Howard Hanson


Howard Hanson was the son of Swedish emigrants who had settled in America's midwest. He was born in Wahoo, Nebraska on 28th October 1896, and educated at the Institute of Music Art in New York and Northwestern University's school of music.  He was a declared neo-Romantic composer, dedicated to emotionally expressive, tuneful, and beautiful music.  Although greatly inspired by his Scandinavian heritage (citing Grieg and Sibelius as influences), Hanson created works with a very American feel.  He was a great supporter of American musical culture, initiating the American Composers Concerts in 1925, and the annual Festival of American Music from 1930 to 1971. 

In 1921 Hanson was awarded the American Prix de Rome in music for his California Forest Play.  He composed several of the most popular American works for chorus and orchestra, including  Lament for Beowulf, 3 songs from "Drum Taps" (poetry by Walt Whitman), The Cherubic Hymn and Song of Democracy.  His famous three-act opera Merry Mount received fifty curtain calls at its first performamce at the Metropolitan Opera in 1943, and won a Pulitzer prize.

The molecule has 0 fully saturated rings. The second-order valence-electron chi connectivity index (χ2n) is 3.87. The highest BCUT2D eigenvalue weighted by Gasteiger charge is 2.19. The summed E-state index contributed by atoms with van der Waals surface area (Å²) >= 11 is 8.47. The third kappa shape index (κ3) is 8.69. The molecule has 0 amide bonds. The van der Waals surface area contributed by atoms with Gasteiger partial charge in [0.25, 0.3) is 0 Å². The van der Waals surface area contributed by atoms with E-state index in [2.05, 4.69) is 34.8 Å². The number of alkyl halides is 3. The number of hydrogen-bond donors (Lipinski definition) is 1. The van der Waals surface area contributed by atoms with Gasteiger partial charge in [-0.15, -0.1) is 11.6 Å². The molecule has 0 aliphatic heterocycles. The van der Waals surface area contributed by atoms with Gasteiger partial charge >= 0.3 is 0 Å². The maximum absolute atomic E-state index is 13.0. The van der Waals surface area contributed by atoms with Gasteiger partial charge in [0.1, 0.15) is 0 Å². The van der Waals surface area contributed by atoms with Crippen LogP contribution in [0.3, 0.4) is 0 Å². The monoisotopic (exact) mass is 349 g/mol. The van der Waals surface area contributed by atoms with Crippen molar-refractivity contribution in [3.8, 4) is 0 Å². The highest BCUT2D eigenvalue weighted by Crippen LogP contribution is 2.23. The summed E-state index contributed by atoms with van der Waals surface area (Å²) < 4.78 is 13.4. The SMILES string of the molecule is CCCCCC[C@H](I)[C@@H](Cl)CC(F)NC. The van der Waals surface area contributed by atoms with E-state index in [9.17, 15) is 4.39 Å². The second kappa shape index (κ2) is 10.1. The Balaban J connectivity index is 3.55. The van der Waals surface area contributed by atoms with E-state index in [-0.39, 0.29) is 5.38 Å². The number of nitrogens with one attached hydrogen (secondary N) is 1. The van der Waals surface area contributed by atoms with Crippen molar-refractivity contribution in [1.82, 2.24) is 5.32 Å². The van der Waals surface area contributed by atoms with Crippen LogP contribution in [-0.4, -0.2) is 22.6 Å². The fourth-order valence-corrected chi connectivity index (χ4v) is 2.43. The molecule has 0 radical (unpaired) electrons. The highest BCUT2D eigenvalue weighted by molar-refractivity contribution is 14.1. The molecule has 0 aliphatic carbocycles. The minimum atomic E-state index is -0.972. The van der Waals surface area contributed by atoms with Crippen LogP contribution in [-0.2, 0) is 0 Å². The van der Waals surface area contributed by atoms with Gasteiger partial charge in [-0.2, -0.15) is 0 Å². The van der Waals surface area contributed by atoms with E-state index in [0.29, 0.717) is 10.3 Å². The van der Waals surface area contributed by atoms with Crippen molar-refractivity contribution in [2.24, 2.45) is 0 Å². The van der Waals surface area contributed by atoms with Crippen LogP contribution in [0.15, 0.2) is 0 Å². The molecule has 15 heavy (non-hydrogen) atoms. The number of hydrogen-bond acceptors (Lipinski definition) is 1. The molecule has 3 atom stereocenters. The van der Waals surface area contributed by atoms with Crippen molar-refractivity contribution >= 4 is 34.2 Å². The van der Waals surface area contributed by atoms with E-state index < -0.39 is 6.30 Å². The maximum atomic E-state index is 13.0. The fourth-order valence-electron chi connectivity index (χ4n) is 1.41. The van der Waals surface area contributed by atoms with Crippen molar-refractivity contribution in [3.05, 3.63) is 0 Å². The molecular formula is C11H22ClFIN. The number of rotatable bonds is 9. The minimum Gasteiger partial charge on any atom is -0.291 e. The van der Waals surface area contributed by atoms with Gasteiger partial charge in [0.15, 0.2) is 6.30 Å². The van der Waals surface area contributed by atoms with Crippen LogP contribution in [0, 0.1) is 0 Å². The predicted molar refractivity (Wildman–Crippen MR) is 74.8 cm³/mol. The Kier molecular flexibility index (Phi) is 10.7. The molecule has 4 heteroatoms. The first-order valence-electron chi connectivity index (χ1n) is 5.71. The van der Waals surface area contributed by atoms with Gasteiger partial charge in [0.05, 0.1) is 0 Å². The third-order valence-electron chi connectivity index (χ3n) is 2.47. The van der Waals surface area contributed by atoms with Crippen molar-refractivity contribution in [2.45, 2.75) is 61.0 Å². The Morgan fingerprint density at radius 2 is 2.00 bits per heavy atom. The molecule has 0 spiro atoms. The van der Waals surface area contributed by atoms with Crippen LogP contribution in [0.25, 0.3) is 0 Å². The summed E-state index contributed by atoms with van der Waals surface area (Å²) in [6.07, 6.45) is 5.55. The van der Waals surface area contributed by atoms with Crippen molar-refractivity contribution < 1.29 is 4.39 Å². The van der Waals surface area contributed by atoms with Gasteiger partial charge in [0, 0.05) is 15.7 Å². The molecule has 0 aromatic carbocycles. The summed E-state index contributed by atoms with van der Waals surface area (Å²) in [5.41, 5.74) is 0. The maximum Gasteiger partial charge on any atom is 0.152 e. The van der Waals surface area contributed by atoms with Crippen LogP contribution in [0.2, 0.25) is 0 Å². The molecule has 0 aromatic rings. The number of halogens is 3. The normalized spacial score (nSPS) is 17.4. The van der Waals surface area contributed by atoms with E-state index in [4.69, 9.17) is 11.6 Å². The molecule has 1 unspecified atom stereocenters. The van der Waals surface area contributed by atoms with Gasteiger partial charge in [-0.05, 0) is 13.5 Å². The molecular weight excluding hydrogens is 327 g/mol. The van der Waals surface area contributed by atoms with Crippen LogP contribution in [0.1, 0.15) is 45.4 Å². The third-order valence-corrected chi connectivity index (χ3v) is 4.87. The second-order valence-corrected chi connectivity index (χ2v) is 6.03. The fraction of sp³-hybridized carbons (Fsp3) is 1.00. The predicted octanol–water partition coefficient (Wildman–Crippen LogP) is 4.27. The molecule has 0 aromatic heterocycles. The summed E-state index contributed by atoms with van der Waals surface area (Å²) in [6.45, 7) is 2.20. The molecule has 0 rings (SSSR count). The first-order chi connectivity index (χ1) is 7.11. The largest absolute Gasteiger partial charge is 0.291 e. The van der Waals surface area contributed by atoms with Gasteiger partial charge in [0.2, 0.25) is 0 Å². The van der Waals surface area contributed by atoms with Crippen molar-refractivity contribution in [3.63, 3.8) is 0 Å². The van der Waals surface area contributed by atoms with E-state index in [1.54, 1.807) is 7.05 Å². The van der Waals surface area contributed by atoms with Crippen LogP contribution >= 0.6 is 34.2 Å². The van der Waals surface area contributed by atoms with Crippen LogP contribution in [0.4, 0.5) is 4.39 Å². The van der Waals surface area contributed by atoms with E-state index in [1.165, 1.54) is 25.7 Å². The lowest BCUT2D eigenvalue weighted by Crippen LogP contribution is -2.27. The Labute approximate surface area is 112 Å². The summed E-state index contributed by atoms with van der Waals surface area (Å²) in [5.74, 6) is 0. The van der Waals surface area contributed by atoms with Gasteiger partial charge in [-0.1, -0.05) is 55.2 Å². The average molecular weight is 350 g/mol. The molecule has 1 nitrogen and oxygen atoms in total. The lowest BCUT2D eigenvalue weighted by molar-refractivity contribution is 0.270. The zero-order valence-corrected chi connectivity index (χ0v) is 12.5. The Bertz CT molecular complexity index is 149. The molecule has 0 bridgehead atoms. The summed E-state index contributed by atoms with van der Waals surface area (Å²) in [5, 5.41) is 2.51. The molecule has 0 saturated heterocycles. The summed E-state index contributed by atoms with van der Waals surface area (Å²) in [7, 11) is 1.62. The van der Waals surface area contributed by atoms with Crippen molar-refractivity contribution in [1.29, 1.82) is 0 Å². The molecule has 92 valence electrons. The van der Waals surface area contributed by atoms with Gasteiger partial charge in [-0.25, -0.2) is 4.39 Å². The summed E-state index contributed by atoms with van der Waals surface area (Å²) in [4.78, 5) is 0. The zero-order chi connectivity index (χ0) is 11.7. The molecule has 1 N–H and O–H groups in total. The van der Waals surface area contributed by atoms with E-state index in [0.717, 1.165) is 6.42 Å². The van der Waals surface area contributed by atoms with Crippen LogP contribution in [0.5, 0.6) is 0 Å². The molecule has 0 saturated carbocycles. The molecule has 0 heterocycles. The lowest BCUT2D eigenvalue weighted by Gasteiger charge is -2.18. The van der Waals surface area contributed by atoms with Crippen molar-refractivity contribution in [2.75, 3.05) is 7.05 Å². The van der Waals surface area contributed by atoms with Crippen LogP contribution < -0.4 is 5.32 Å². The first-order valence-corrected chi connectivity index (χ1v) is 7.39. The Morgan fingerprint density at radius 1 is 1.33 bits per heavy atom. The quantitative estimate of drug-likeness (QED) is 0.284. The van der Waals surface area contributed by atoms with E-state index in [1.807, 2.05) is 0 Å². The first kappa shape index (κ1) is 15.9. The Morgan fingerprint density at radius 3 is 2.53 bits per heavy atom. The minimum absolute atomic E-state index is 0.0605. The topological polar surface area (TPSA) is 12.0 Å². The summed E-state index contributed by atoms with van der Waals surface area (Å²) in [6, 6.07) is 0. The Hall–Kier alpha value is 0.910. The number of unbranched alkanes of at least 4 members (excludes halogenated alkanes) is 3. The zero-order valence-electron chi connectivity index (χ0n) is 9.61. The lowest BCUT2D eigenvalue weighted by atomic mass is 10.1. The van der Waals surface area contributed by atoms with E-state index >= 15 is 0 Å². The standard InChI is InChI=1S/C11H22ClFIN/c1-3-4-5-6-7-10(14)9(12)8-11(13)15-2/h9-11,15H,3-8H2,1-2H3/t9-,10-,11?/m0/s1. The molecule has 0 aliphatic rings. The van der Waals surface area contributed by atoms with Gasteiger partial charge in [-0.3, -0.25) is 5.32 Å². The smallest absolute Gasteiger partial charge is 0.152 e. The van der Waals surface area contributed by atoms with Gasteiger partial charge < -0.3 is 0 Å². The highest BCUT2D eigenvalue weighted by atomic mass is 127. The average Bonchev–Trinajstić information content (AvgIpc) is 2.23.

Hanson was hired to direct the Eastman School of Music in 1924, where he worked until his death in 1964.  There he enhanced the faculty, and developed its performing ensembles, and influenced students including Jack Beeson, Peter Mennin and William Bergsma

Related composers: Sibelius, Grieg, Bergsma,Beeson, Mennin

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